Date of Award:

1982

Document Type:

Thesis

Degree Name:

Master of Science (MS)

Department:

Natural Resources

Department name when degree awarded

Outdoor Recreation

Advisor/Chair:

Richard M. Schreyer

Abstract

The demand for recreation on public lands has been growing steadily, resulting in undesirable impacts on certain resources as well as recreation experiences. The problem addressed by this research is the uneven distribution of recreational use that causes a concentration of impacts. This thesis describes the development and testing of a method to reduce the uneven/concentrated recreation use occurring on the public lands.

The basic objectives of the study were to determine the effectiveness of redistributing recreationists by the use of photographs and a decisional process using photographic information and to identify its potential as a tool in meeting management objectives.

The experimental treatment device was the Visual Decision Making Process consisting of color photographs, a map and a selection matrix used in the decision-tree to match people to places that would best suit their needs.

Recreationists were surveyed on three different weekends during the spring season of 1980 in the San Rafael Swell of southeastern Utah. People who had been contacted during that time were randomly assigned to treatment or no-treatment control groups. A home interview was conducted prior to the 1981 spring recreation season. After the season, both the treatment and no-treatment control groups were contacted for posttest questioning. Data were collected from the contact questioning, observation, and posttest questionnaires.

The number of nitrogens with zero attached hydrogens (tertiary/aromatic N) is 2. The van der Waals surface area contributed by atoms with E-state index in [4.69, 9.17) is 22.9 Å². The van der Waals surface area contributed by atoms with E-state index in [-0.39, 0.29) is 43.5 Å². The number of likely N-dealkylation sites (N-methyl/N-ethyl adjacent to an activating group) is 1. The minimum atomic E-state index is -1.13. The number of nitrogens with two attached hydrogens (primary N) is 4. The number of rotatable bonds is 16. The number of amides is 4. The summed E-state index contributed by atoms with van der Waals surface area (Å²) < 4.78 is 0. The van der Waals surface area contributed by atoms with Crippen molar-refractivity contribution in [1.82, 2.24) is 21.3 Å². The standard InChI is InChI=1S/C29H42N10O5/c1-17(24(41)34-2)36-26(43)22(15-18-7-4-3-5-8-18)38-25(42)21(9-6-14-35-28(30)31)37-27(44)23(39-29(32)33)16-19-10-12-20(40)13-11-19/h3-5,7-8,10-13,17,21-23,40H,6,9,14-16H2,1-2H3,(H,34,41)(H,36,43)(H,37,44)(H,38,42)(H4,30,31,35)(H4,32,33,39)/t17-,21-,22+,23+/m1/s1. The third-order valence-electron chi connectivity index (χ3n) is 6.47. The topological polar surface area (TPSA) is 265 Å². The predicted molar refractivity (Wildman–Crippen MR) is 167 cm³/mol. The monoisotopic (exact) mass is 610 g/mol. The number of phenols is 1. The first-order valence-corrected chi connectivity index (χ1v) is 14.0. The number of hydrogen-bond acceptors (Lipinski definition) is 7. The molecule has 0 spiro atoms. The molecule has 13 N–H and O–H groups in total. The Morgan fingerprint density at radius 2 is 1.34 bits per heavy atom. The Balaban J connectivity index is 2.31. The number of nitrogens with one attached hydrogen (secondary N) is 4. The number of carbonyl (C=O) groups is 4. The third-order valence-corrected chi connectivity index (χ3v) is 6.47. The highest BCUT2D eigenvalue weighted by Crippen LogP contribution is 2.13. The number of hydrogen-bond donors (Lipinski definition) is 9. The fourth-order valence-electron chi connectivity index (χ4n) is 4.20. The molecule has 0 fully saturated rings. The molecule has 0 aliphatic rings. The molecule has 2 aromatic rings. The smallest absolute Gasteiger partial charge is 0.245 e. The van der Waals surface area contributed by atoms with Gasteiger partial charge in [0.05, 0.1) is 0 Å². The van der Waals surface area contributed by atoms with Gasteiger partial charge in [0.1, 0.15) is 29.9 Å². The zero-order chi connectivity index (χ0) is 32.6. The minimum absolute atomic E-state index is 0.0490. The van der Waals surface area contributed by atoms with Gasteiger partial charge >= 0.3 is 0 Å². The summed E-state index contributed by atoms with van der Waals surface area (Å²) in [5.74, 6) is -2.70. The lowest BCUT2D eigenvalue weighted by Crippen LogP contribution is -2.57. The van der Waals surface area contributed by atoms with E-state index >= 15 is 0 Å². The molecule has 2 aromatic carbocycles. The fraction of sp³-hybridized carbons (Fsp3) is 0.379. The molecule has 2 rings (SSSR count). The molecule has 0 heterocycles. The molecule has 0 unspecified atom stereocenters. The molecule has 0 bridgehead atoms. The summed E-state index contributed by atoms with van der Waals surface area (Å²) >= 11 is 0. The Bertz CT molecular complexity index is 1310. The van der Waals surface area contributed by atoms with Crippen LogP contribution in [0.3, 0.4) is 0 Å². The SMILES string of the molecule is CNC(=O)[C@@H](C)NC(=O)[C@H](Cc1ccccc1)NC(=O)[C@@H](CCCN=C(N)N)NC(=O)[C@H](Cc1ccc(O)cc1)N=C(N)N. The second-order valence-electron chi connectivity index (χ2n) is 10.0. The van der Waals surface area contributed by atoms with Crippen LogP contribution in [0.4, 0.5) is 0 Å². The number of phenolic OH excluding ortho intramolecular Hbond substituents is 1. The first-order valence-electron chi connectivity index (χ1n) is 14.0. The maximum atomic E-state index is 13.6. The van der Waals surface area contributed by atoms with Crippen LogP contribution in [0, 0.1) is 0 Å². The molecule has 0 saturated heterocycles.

The results indicated that recreation use was influenced by the Visual Decision Making Process, but only a small percentage of people who went through the process went to an area they chose. While the major influence of the process was not significantly proven, there seemed to be a trend in change behavior. This small percentage of change may be an adequate amount to meet management objectives of lessening impacts.

It was also found that persons driving four-wheel drive vehicles and larger groups were significantly more influenced to redistribute than car/pickup drivers and smaller groups.

Recommendations are made for management practices to reduce uneven/ concentrated recreation use and suggestions for further research are offered.

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